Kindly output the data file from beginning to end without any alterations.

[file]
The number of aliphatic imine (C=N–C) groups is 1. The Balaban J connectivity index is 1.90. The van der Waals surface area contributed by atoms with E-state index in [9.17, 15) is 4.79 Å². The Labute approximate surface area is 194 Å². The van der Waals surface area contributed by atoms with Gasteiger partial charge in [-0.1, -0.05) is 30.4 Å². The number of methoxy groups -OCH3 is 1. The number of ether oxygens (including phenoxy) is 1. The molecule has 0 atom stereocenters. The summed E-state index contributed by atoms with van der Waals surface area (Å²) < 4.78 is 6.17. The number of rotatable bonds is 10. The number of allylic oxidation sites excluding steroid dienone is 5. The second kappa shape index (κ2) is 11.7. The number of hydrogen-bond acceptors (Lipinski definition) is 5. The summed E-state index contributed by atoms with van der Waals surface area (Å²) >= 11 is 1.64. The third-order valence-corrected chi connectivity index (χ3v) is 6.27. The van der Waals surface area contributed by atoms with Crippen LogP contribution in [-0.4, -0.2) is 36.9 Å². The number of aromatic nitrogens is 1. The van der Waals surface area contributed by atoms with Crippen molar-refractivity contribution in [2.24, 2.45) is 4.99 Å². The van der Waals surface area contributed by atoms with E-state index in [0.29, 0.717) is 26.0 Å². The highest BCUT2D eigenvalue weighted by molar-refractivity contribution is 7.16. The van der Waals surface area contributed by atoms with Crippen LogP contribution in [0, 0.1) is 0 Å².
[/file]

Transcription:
The number of aliphatic imine (C=N–C) groups is 1. The Balaban J connectivity index is 1.90. The van der Waals surface area contributed by atoms with E-state index in [9.17, 15) is 4.79 Å². The Labute approximate surface area is 194 Å². The van der Waals surface area contributed by atoms with Gasteiger partial charge in [-0.1, -0.05) is 30.4 Å². The number of methoxy groups -OCH3 is 1. The number of ether oxygens (including phenoxy) is 1. The molecule has 0 atom stereocenters. The summed E-state index contributed by atoms with van der Waals surface area (Å²) < 4.78 is 6.17. The number of rotatable bonds is 10. The number of allylic oxidation sites excluding steroid dienone is 5. The second kappa shape index (κ2) is 11.7. The number of hydrogen-bond acceptors (Lipinski definition) is 5. The summed E-state index contributed by atoms with van der Waals surface area (Å²) >= 11 is 1.64. The third-order valence-corrected chi connectivity index (χ3v) is 6.27. The van der Waals surface area contributed by atoms with Crippen LogP contribution in [-0.4, -0.2) is 36.9 Å². The number of aromatic nitrogens is 1. The van der Waals surface area contributed by atoms with Crippen molar-refractivity contribution in [2.24, 2.45) is 4.99 Å². The van der Waals surface area contributed by atoms with E-state index in [0.29, 0.717) is 26.0 Å². The highest BCUT2D eigenvalue weighted by molar-refractivity contribution is 7.16. The van der Waals surface area contributed by atoms with Crippen LogP contribution in [0, 0.1) is 0 Å².